22 SES 11 B, Inclusion and Diversity in Higher Education Settings
Student persistence is an object of empirical enquiry for over seventy years (Braxton et al., 2000) and is international in its significance (Von Stolk et al., 2007; Crosling et al., 2008). The significance of the issue can be viewed from a student, educational institution and societal perspective (Yorke and Longden, 2004; Kezar, 2004). The present research is a case study of the intentions to persist of the first year students in the Wexford Campus of the Institute of Technology Carlow in the Republic of Ireland which offers both OECD Type A and Type B tertiary education programmes (OECD, 2004). The focus is on first year students as they are the cohort most likely to discontinue their higher education studies (Mooney et al., 2010; Yorke, 2000). The Wexford Campus is an outreach higher education institution with a significant non-traditional student representation. At this point in time the body of research conducted on non-traditional students in an Irish and European context needs development (RANHLE, 2009). The focus on non-traditional students is increasingly relevant as higher education moves from educating a limited number in society to a mass enterprise, with increased numbers of mature and low socio-economic status students (Mooney et al., 2010; Fleming et al., 2010; McCoy et al., 2010; HEA, 2008; Heagney, 2008; Dickerson and Stiefer, 2006).
The theoretical framework of the study proposed is that of adapting the social integration approach of Tinto (1993, 1975) in a classroom context as well as synthesising it with the organisation adaptation approach (Yorke and Longden, 2004; Thomas, 2002; Berger, 2000). Specifically, the concept of social integration, part of Tinto’s (1993, 1975) model of student persistence, is critiqued with a classroom based modification suggested (Tinto, 1997). This classroom based social integration approach is linked to the organisational adaptation perspective. This alternative, and as yet underdeveloped, perspective puts the onus on the HEI adapting to the diversity of students including through the use of active teaching methodologies (Thomas, 2008; Zepke and Leach, 2005; Yorke and Longden, 2004). Thus the theoretical framework reconciles the two perspectives of social integration and educational institution adaptation. The core research question of the study is ‘Will classroom based social integration and active teaching methods influence the intention to persist of first year students in Higher Education?’ Two categories of secondary research questions were developed. These two categories represent the two main approaches presented in the literature as solutions to student departure – social integration and organisational adaptation.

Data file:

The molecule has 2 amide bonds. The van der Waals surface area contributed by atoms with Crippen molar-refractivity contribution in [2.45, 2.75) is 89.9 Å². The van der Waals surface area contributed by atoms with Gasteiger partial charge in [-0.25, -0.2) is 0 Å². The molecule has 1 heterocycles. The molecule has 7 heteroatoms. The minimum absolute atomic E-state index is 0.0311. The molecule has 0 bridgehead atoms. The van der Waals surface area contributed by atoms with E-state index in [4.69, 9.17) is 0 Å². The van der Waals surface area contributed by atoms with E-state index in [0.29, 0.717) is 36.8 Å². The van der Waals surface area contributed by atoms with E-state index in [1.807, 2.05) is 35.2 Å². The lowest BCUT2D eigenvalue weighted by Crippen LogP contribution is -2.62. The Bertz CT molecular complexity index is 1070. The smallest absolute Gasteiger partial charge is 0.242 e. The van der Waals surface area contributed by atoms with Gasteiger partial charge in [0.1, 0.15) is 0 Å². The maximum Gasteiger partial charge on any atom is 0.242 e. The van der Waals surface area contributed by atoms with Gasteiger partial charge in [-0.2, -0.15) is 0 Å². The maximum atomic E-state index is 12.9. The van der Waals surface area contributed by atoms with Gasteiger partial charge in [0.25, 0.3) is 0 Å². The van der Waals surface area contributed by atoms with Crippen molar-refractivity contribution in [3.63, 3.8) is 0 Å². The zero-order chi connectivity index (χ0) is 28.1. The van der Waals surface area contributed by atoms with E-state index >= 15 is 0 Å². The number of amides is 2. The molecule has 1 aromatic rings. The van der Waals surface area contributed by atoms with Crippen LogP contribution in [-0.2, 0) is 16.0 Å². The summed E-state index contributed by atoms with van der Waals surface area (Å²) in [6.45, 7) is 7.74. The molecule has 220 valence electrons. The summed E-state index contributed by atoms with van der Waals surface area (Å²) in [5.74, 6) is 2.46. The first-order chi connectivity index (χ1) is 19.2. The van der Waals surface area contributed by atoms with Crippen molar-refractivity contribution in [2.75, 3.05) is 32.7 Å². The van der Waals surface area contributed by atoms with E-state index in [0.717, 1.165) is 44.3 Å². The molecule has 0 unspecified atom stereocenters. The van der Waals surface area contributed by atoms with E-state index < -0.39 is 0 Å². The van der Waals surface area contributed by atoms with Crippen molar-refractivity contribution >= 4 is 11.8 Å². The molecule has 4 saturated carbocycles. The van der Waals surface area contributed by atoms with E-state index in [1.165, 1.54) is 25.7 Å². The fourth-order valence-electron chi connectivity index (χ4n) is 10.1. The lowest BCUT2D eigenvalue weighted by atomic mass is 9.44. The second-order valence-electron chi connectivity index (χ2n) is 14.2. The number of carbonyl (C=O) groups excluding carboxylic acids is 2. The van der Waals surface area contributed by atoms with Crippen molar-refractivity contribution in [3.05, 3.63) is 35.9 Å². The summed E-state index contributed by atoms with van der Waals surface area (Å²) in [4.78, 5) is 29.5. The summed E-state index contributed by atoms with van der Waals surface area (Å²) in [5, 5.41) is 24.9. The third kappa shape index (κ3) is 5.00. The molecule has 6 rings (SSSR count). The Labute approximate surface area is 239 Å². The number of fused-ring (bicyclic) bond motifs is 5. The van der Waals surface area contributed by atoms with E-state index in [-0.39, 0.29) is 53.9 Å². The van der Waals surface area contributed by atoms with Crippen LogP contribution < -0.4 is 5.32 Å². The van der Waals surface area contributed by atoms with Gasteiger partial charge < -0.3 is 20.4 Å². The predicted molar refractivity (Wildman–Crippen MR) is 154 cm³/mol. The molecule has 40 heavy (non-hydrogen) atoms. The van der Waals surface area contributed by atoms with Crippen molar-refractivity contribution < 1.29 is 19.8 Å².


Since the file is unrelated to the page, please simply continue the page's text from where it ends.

Crosling G., Thomas L. and Heagney M. (2008) Improving Student Retention in Higher Education, New York: Routledge. Fleming T., Loxley A., Kenny A. and Finnegan F. (2010) A Study of Work and Life Experiences of Mature Students (incl. Disadvantaged) in Three Higher Education Institutions, Combat Poverty Agency. Heagney M. (2008) Student success and student diversity. In Crosling G., Thomas L. and Heagney M. (Eds.) Improving Student Retention in Higher Education, London: Routledge. Mooney O., Patterson V., O’Connor M. and Chantler A. (2010) A Study of Progression in Irish Higher Education, A report by the Higher Education Authority, Dublin: Higher Education Authority. RANLHE (2009) Access and retention: Experiences of Non-traditional Learners in Higher Education, Literature Review, European lifelong learning project 2008-10 [online] Available from: http://www.ranlhe.dsw.edu.pl/documents.html [Accessed 30th October 2010]. Thomas L. (2002) Student Retention in higher education: the role of institutional habitus, Journal of Educational Policy, Vol. 17, No. 4, pp. 423-442. Tinto V. (1975) Dropout from Higher Education: A Theoretical Synthesis of Recent Research, Review of Educational Research, Vol. 45, No. 1, pp. 89-125. Tinto V. (1993) Leaving College, Rethinking the Causes and Cures of Student Attrition, 2nd Edition, Chicago: The University of Chicago Press Tinto V. (1997) Classrooms as Communities: Exploring the Educational Character of Student Persistence, The Journal of Higher Education, Vol. 68, No. 6, pp. 599-623. Van Stolk C., Tiessen J., Clift J. and Levitt R. (2007) Student Retention in Higher Education Courses, International Comparison, Prepared for the National Audit Office, Santa Monica, California: RAND Europe. Yorke M. and Longden B. (2004) Retention and Student Success in Higher Education, The Society for Research into Higher Education, Open University Press. Zepke N. and Leach L. (2005) Integration and adaptation: Approaches to the student retention and achievement puzzle, Active Learning in Higher Education, Vol. 6, No. 1, pp. 46-59.
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